Will Robots Take Over our Jobs?
Most of you have probably seen the latest video displaying Google’s Boston Dynamics robot, Atlas1. It opens doors, walks in the snow while maintaining its balance, and gets back up on its own when knocked down (cue: Chumbawamba – “Tubthumping”2). Atlas represents significant leaps forward in the area of robotics and perhaps human-robot relations. However, not everyone is welcoming these new developments. Some, such as physicist Stephen Hawking, see danger, even apocalypse. One recent story even notes that the U.S. president is worried that robots will be taking jobs away from human Americans.3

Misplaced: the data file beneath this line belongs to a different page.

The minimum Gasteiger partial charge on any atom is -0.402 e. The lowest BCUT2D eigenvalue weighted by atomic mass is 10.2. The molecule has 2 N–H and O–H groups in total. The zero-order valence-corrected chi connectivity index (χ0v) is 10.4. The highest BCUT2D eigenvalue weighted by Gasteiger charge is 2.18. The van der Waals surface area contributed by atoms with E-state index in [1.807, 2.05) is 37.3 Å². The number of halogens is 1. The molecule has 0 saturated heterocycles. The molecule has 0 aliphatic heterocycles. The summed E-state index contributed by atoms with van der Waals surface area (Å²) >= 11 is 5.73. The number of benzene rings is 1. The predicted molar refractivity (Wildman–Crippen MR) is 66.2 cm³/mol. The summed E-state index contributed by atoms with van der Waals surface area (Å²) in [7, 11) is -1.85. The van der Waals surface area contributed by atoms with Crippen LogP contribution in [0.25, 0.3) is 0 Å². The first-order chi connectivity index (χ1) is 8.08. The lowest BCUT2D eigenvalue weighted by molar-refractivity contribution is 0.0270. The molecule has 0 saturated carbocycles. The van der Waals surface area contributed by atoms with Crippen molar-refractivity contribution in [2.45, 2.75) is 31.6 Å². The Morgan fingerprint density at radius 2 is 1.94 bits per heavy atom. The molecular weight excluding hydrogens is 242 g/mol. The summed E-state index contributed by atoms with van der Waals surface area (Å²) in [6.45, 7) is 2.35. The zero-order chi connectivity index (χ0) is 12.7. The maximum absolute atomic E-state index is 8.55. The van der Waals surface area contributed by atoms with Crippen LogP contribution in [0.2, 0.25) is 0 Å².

The contest between man and machine is legendary, often mingling the mayhem with the miraculous as the fight against dehumanization ensues. According to ScienceDaily, another recently introduced system may be bringing the competition one step closer for respiratory therapists. Developed by a team of three physician-researchers at Hiroshima University and Fukushima Medical University, in collaboration with Pioneer Corporation, the system pairs a specialized electronic stethoscope with a software application called the “Respiratory Sounds Visualizer.” Using audio data from the stethoscope, the visualizer “analyzes the lung sounds and maps them on a five-sided chart. Each of the five axes represents one of the five types of lung sounds.”4 The axis with the greatest length of red represents the likely diagnosis. The selling point for this new medical miracle is that the electronic stethoscope eliminates background noise such as is experienced in busy emergency rooms—a hurdle that the human ear cannot overcome for a proper diagnosis, or at least that’s the pitch. What’s next, a self-balancing robot in a lab coat wearing a stethoscope around its neck?